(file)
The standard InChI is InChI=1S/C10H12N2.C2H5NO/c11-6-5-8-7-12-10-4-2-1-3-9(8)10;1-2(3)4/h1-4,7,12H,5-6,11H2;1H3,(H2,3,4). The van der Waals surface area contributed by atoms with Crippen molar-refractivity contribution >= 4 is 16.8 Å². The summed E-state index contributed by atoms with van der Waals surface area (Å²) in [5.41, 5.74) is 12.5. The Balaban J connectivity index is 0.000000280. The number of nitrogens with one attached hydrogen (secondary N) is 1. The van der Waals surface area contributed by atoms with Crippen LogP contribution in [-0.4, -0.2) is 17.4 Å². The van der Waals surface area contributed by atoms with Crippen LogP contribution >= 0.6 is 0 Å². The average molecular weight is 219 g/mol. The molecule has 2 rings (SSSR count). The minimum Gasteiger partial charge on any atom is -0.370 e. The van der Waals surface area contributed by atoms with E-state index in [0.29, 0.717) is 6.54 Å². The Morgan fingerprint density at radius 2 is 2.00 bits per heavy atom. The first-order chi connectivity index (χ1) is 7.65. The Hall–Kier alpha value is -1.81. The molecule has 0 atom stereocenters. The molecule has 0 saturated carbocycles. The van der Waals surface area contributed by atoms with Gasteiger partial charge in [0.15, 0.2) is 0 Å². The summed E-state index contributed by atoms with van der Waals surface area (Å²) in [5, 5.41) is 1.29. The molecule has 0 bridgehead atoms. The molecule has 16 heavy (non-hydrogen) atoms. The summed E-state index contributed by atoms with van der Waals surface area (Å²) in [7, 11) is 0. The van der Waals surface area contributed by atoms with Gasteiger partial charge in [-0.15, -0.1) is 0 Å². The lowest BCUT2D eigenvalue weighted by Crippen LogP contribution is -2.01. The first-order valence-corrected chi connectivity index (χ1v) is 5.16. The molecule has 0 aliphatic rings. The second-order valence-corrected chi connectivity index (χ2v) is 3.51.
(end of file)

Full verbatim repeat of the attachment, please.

The standard InChI is InChI=1S/C10H12N2.C2H5NO/c11-6-5-8-7-12-10-4-2-1-3-9(8)10;1-2(3)4/h1-4,7,12H,5-6,11H2;1H3,(H2,3,4). The van der Waals surface area contributed by atoms with Crippen molar-refractivity contribution >= 4 is 16.8 Å². The summed E-state index contributed by atoms with van der Waals surface area (Å²) in [5.41, 5.74) is 12.5. The Balaban J connectivity index is 0.000000280. The number of nitrogens with one attached hydrogen (secondary N) is 1. The van der Waals surface area contributed by atoms with Crippen LogP contribution in [-0.4, -0.2) is 17.4 Å². The van der Waals surface area contributed by atoms with Crippen LogP contribution >= 0.6 is 0 Å². The average molecular weight is 219 g/mol. The molecule has 2 rings (SSSR count). The minimum Gasteiger partial charge on any atom is -0.370 e. The van der Waals surface area contributed by atoms with E-state index in [0.29, 0.717) is 6.54 Å². The Morgan fingerprint density at radius 2 is 2.00 bits per heavy atom. The first-order chi connectivity index (χ1) is 7.65. The Hall–Kier alpha value is -1.81. The molecule has 0 atom stereocenters. The molecule has 0 saturated carbocycles. The van der Waals surface area contributed by atoms with Gasteiger partial charge in [0.15, 0.2) is 0 Å². The summed E-state index contributed by atoms with van der Waals surface area (Å²) in [5, 5.41) is 1.29. The molecule has 0 bridgehead atoms. The molecule has 16 heavy (non-hydrogen) atoms. The summed E-state index contributed by atoms with van der Waals surface area (Å²) in [7, 11) is 0. The van der Waals surface area contributed by atoms with Gasteiger partial charge in [-0.15, -0.1) is 0 Å². The lowest BCUT2D eigenvalue weighted by Crippen LogP contribution is -2.01. The first-order valence-corrected chi connectivity index (χ1v) is 5.16. The molecule has 0 aliphatic rings. The second-order valence-corrected chi connectivity index (χ2v) is 3.51.